And just recently, Romney labeled the president’s description of African nations, Haiti and El Salvador as “sh**hole countries” as “antithetical to American values.” The RealClearPolitics essay found that fascinating because “most of Trump’s Republican denouncers are either comfortably outside of Congress or on their way out.”

Romney, meanwhile, is likely on his way in, heading for a sure-fire electoral victory in the U.S. Senate contest in Utah.

All of this to my mind paints a picture of a major political party in a state of serious disarray. It has attached itself to an individual, rather than a set of principles.

Thus, I welcome Mitt Romney’s return to public life. My hope is that he continues to remind us that the president really and truly is a “phony” and a “fraud.”

No such thing as ‘off the record’

Michael Smerconish is a smart commentator and CNN TV host.

He offered a prime piece of political wisdom this morning when he said, “There’s no such thing as ‘off the record.'”

There it is. A lesson that no doubt has not been lost on the “stable genius” who sits in the Oval Office of the White House. Donald Trump clearly knew that when he described African nations and Haiti as “sh**hole countries” would be picked up and flashed around the world.

As Smerconish noted today, seemingly everyone has a smart phone equipped with a camera and a recording device.

When the president blurts out a racist comment, or when he makes declarations that are sure to offend millions of Americans — let alone billions of other world inhabitants — he is speaking only to a narrow audience: his political base, the 30-some percent of Americans who stand with him no matter what.

As Smerconish noted today, Barack Obama was caught telling a fundraising crowd that many Americans “cling to their guns” and their religious faith; four years later, Mitt Romney was overheard telling a crowd that “47 percent of Americans” who live on government programs will vote for President Obama “no matter what.”

The world is listening to these politicians.

I get that Trump’s sh**hole comments aren’t a precise parallel to the examples cited already. Still, Donald Trump called an entire continent a place full of “sh**hole” countries populated by dark-skinned people. Lawmakers heard him say it and have declared they heard it. Such a statement sounds pretty damn racist to me.

He has offended millions of Americans.

Trump doesn’t care. His base hangs with him.

Utah’s loss is nation’s gain

Bye, bye, Sen. Orrin Hatch.

The Utah Republican has announced his plans to retire from the U.S. Senate at the end of this year. He won’t seek re-election to his umpteenth term.

It doesn’t sadden me to see Hatch retire. He’s had his time … and then some, in the Senate. When he was first elected in 1976 he campaigned partly on the notion that senators need not stay too long in the World’s Greatest Deliberative Body. I believe 42 years could be construed as “too long.”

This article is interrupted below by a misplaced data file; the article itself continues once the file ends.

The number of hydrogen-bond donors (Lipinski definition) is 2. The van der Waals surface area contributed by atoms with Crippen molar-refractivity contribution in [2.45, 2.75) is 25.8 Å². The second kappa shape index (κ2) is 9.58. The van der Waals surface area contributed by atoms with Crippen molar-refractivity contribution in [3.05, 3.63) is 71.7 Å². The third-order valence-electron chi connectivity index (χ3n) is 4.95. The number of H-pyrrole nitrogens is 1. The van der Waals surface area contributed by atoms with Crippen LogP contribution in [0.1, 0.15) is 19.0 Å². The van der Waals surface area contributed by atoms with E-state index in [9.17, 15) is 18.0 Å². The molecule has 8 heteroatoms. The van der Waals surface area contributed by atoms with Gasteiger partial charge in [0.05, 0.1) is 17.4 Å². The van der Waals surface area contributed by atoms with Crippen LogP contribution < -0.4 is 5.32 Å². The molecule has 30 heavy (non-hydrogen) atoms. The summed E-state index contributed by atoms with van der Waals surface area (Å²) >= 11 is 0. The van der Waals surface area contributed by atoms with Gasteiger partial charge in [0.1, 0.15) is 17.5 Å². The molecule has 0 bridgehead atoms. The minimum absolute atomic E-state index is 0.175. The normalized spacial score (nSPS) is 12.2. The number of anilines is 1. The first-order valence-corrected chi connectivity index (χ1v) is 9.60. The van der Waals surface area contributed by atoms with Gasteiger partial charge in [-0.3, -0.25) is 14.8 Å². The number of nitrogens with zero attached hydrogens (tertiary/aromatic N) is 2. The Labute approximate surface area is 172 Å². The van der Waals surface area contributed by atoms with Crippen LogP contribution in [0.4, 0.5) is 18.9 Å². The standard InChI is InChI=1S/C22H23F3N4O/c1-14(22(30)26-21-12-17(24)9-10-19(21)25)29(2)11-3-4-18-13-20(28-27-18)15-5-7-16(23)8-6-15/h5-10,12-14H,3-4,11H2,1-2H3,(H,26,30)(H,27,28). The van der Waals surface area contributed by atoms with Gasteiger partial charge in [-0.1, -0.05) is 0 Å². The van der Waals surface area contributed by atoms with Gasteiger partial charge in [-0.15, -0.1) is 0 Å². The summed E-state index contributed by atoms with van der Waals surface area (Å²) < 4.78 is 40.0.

I don’t favor term limits, mind you. It’s just that Sen. Hatch has grown old and stale.

Hatch resisted intense pressure from Donald Trump to stay on. He has become one of the president’s staunchest Senate allies.

Now comes the fun part.

Mitt Romney, the guy who called Trump a “phony” and a “fraud” is likely to run for the seat Hatch will vacate. I look forward to how Sen. Romney — presuming his election this year — will deal with the “phony and fraudulent” president’s agenda.

Romney — the GOP’s 2012 presidential nominee — made sort of nice with Trump when the president-elect was looking for a secretary of state. Romney didn’t get that gig, and has been critical of the president from time to time. Trump’s closest aides don’t trust Romney. Too bad … not!

Romney figures to be the prohibitive favorite to succeed Hatch. I welcome Mitt’s return to public life, notably because he’ll be a bur under Trump’s saddle.

Alabama cedes national attention to … Utah!

Many Americans, including me, were fascinated by the election of a U.S. senator from Alabama.

The election turned out the correct way. It was a big surprise. Democratic nominee Doug Jones won and is now the senator-elect from one of the nation’s strongest Republican-leaning states.

Now we have another state. It’s out west. It’s Utah. Orrin Hatch is the U.S. Senate’s longest-serving Republican … in the history of the Senate! He is considering whether to run for an eighth six-year term. Sen. Hatch, though, does not have the backing of Utah’s largest newspaper, the Salt Lake Tribune, which named him “Utahn of the Year,” but said he earned the “honor” by demonstrating a new level of crass political ambition. The Tribune wants voters to choose someone else if Hatch decides to run again; the paper, obviously, wants him to retire.